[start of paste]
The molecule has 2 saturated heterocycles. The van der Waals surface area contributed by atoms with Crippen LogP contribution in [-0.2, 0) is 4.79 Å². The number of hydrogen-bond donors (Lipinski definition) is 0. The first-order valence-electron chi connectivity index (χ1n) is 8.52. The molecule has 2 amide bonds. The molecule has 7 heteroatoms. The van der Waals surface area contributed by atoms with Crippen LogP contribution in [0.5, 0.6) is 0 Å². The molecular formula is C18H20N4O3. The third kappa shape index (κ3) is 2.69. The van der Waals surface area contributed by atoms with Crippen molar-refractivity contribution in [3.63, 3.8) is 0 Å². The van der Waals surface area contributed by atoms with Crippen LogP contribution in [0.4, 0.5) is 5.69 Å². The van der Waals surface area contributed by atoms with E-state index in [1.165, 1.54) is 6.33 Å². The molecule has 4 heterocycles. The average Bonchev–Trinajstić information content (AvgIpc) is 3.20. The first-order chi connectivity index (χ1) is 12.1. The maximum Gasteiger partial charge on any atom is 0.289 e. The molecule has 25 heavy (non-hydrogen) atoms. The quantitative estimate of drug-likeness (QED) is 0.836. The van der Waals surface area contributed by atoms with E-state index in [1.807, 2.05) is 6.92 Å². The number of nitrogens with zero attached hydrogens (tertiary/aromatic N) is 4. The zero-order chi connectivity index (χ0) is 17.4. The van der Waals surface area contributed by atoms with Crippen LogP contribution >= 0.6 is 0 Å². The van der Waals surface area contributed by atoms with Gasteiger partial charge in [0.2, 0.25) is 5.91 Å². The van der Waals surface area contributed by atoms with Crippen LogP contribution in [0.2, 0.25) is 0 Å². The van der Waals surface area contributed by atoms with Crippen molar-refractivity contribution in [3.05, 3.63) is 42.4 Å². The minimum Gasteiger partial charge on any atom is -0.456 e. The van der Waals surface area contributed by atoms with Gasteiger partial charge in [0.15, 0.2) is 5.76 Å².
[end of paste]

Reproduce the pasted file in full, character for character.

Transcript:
The molecule has 2 saturated heterocycles. The van der Waals surface area contributed by atoms with Crippen LogP contribution in [-0.2, 0) is 4.79 Å². The number of hydrogen-bond donors (Lipinski definition) is 0. The first-order valence-electron chi connectivity index (χ1n) is 8.52. The molecule has 2 amide bonds. The molecule has 7 heteroatoms. The van der Waals surface area contributed by atoms with Crippen LogP contribution in [0.5, 0.6) is 0 Å². The molecular formula is C18H20N4O3. The third kappa shape index (κ3) is 2.69. The van der Waals surface area contributed by atoms with Crippen molar-refractivity contribution in [3.63, 3.8) is 0 Å². The van der Waals surface area contributed by atoms with Crippen LogP contribution in [0.4, 0.5) is 5.69 Å². The van der Waals surface area contributed by atoms with E-state index in [1.165, 1.54) is 6.33 Å². The molecule has 4 heterocycles. The average Bonchev–Trinajstić information content (AvgIpc) is 3.20. The first-order chi connectivity index (χ1) is 12.1. The maximum Gasteiger partial charge on any atom is 0.289 e. The molecule has 25 heavy (non-hydrogen) atoms. The quantitative estimate of drug-likeness (QED) is 0.836. The van der Waals surface area contributed by atoms with E-state index in [1.807, 2.05) is 6.92 Å². The number of nitrogens with zero attached hydrogens (tertiary/aromatic N) is 4. The zero-order chi connectivity index (χ0) is 17.4. The van der Waals surface area contributed by atoms with Crippen LogP contribution >= 0.6 is 0 Å². The van der Waals surface area contributed by atoms with Gasteiger partial charge in [0.2, 0.25) is 5.91 Å². The van der Waals surface area contributed by atoms with Crippen LogP contribution in [0.2, 0.25) is 0 Å². The van der Waals surface area contributed by atoms with Crippen molar-refractivity contribution in [3.05, 3.63) is 42.4 Å². The minimum Gasteiger partial charge on any atom is -0.456 e. The van der Waals surface area contributed by atoms with Gasteiger partial charge in [0.15, 0.2) is 5.76 Å².